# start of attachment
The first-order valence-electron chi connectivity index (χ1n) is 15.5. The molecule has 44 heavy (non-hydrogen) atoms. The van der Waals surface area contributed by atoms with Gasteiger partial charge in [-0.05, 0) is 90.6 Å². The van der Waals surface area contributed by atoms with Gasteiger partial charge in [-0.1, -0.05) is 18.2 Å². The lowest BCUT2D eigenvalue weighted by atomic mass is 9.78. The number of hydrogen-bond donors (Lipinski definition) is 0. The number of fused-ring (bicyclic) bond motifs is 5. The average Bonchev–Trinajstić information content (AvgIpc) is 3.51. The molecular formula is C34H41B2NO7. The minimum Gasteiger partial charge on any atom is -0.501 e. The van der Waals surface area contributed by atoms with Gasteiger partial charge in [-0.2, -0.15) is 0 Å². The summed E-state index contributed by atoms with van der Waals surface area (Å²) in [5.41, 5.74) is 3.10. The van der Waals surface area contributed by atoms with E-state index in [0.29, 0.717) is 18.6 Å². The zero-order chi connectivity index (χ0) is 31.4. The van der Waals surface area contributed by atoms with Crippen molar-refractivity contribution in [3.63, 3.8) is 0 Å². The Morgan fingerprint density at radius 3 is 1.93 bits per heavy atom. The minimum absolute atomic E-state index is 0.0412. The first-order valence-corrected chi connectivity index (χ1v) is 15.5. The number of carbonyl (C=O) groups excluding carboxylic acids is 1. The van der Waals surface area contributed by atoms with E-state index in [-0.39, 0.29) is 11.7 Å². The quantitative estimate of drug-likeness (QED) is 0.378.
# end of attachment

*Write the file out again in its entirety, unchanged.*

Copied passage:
The first-order valence-electron chi connectivity index (χ1n) is 15.5. The molecule has 44 heavy (non-hydrogen) atoms. The van der Waals surface area contributed by atoms with Gasteiger partial charge in [-0.05, 0) is 90.6 Å². The van der Waals surface area contributed by atoms with Gasteiger partial charge in [-0.1, -0.05) is 18.2 Å². The lowest BCUT2D eigenvalue weighted by atomic mass is 9.78. The number of hydrogen-bond donors (Lipinski definition) is 0. The number of fused-ring (bicyclic) bond motifs is 5. The average Bonchev–Trinajstić information content (AvgIpc) is 3.51. The molecular formula is C34H41B2NO7. The minimum Gasteiger partial charge on any atom is -0.501 e. The van der Waals surface area contributed by atoms with Gasteiger partial charge in [-0.2, -0.15) is 0 Å². The summed E-state index contributed by atoms with van der Waals surface area (Å²) in [5.41, 5.74) is 3.10. The van der Waals surface area contributed by atoms with E-state index in [0.29, 0.717) is 18.6 Å². The zero-order chi connectivity index (χ0) is 31.4. The van der Waals surface area contributed by atoms with Crippen molar-refractivity contribution in [3.63, 3.8) is 0 Å². The Morgan fingerprint density at radius 3 is 1.93 bits per heavy atom. The minimum absolute atomic E-state index is 0.0412. The first-order valence-corrected chi connectivity index (χ1v) is 15.5. The number of carbonyl (C=O) groups excluding carboxylic acids is 1. The van der Waals surface area contributed by atoms with E-state index in [-0.39, 0.29) is 11.7 Å². The quantitative estimate of drug-likeness (QED) is 0.378.